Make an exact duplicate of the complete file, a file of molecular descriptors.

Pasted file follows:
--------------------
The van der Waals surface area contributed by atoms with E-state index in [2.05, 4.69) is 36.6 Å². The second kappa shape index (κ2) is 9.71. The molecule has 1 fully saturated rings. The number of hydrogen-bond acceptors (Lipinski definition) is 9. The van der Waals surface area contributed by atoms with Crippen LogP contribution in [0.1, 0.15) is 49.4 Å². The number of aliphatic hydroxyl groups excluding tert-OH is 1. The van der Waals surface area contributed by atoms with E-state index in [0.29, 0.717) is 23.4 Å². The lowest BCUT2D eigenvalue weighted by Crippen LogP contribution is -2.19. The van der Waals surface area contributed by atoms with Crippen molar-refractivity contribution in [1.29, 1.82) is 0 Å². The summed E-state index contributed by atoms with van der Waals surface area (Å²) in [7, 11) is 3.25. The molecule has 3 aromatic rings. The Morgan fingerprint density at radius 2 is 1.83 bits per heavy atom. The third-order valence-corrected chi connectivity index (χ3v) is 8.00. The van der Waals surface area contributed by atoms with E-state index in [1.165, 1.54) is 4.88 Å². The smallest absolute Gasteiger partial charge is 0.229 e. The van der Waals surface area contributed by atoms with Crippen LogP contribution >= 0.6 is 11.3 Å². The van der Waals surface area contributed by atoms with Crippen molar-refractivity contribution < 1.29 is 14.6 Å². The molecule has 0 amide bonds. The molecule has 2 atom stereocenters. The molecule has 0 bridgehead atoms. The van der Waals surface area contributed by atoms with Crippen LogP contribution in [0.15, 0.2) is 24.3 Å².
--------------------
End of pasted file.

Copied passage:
The van der Waals surface area contributed by atoms with E-state index in [2.05, 4.69) is 36.6 Å². The second kappa shape index (κ2) is 9.71. The molecule has 1 fully saturated rings. The number of hydrogen-bond acceptors (Lipinski definition) is 9. The van der Waals surface area contributed by atoms with Crippen LogP contribution in [0.1, 0.15) is 49.4 Å². The number of aliphatic hydroxyl groups excluding tert-OH is 1. The van der Waals surface area contributed by atoms with E-state index in [0.29, 0.717) is 23.4 Å². The lowest BCUT2D eigenvalue weighted by Crippen LogP contribution is -2.19. The van der Waals surface area contributed by atoms with Crippen molar-refractivity contribution in [1.29, 1.82) is 0 Å². The summed E-state index contributed by atoms with van der Waals surface area (Å²) in [7, 11) is 3.25. The molecule has 3 aromatic rings. The Morgan fingerprint density at radius 2 is 1.83 bits per heavy atom. The third-order valence-corrected chi connectivity index (χ3v) is 8.00. The van der Waals surface area contributed by atoms with E-state index in [1.165, 1.54) is 4.88 Å². The smallest absolute Gasteiger partial charge is 0.229 e. The van der Waals surface area contributed by atoms with Crippen LogP contribution >= 0.6 is 11.3 Å². The van der Waals surface area contributed by atoms with Crippen molar-refractivity contribution < 1.29 is 14.6 Å². The molecule has 0 amide bonds. The molecule has 2 atom stereocenters. The molecule has 0 bridgehead atoms. The van der Waals surface area contributed by atoms with Crippen LogP contribution in [0.15, 0.2) is 24.3 Å².